There were various customs for making the corn dolly from the last sheaf. Sometimes a tuft of wheat was left uncut, braided it, then the men threw scythes at it until it was cut. . other times, the dolly was made from the already cut stalks. The reaper of the last sheaf was picked by chance. Some customs required that the last sheaf must be cut by a man, others, by a woman and sometimes by a group who threw their scythes at the sheaf, the watchers turning their eyes away so that the Grain Goddess didn’t know who made the final stroke.
In Germany the last sheaf was formed and dressed as a female, then solemnly carried to preside over the threshing. In North Africa, a straw figure was set in the fields while the women reaped, then mounted warriors abducted it for a pretend marriage (reminiscent of the Greek Persephone).
The Norse celebrated by making bread dough images of Freyr and Freyja, and sacrificing them to the Elves. This is also the time when grapes are harvested, pressed & made into wine. Wine & grapevines were considered sacred by early Pagans. The followers of the God Dionysus honored wine & the grape as symbols of transformation and rebirth. Customarily, wine is associated with the God & bread with the Goddess.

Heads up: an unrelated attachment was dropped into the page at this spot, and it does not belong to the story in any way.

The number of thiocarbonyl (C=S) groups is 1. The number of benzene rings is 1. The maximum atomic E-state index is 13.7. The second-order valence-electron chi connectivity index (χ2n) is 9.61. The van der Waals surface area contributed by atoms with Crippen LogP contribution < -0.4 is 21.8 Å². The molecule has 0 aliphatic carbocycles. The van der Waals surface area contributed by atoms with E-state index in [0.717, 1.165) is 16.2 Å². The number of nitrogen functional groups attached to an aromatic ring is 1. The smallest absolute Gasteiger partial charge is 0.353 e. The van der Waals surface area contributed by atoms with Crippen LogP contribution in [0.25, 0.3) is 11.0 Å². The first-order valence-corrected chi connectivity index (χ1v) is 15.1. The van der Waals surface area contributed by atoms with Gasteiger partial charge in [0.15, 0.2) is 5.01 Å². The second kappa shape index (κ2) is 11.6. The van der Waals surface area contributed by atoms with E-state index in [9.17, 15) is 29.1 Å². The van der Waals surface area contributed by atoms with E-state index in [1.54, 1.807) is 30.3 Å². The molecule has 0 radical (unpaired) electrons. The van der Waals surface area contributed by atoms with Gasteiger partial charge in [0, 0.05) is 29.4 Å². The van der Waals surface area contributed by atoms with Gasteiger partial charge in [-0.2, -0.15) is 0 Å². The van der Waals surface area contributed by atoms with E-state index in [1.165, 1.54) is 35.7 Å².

In British folklore this time is connected with Herne the Hunter, who leads a wild chase through the forest, bringing chaos and change and in Ireland, this is the time of the goose har-vest where giving gifts of goose meat to the poor is an ancient practice.
AKA (MAY-bon, MAY-bun, MAY-bone, MAH-boon or MAH-bawn) Fall/Autumn Equinox, Michaelmas (September 25th, Christian), Second Harvest Festival, Witches’ Thanksgiving, Harvest Home (Anglo-Celtic), Feast of Avalon, Wine Harvest, Festival of Dionysus, Cornucopia, Equinozio di Autunno (Strega), Night of the Hunter, Alban Elfed “The Light of the Water” (Caledonii/ Druidic-celebrates Lord of the Mysteries), Winter Finding (Teutonic, from Equinox ‘til Winter Night or Nordic New Year, October 15th.)
Dogs, wolves, stag, blackbird, owl, eagle, salmon & goat
Gnomes, Sphinx, Minotaurs, Cyclops, Andamans and Gulons.
Yellow agate, carnelian, yellow topaz, sapphire, lapis lazuli & amethyst
Pine, sweetgrass, ben-zoin, myrrh, frankincense, jasmine, sage wood aloes, cinnamon, clove, oak moss
Mabon wreath, vine, gourd, cornucopia/horn of plenty, burial cairns, acorn, pine cone, leaves, corn, apple, marigold, harvested crops, garl-ands, rattles
Equality, balance & sun wheels
Appreciation & harvest, protection, wealth, prosperity, security, self-confidence.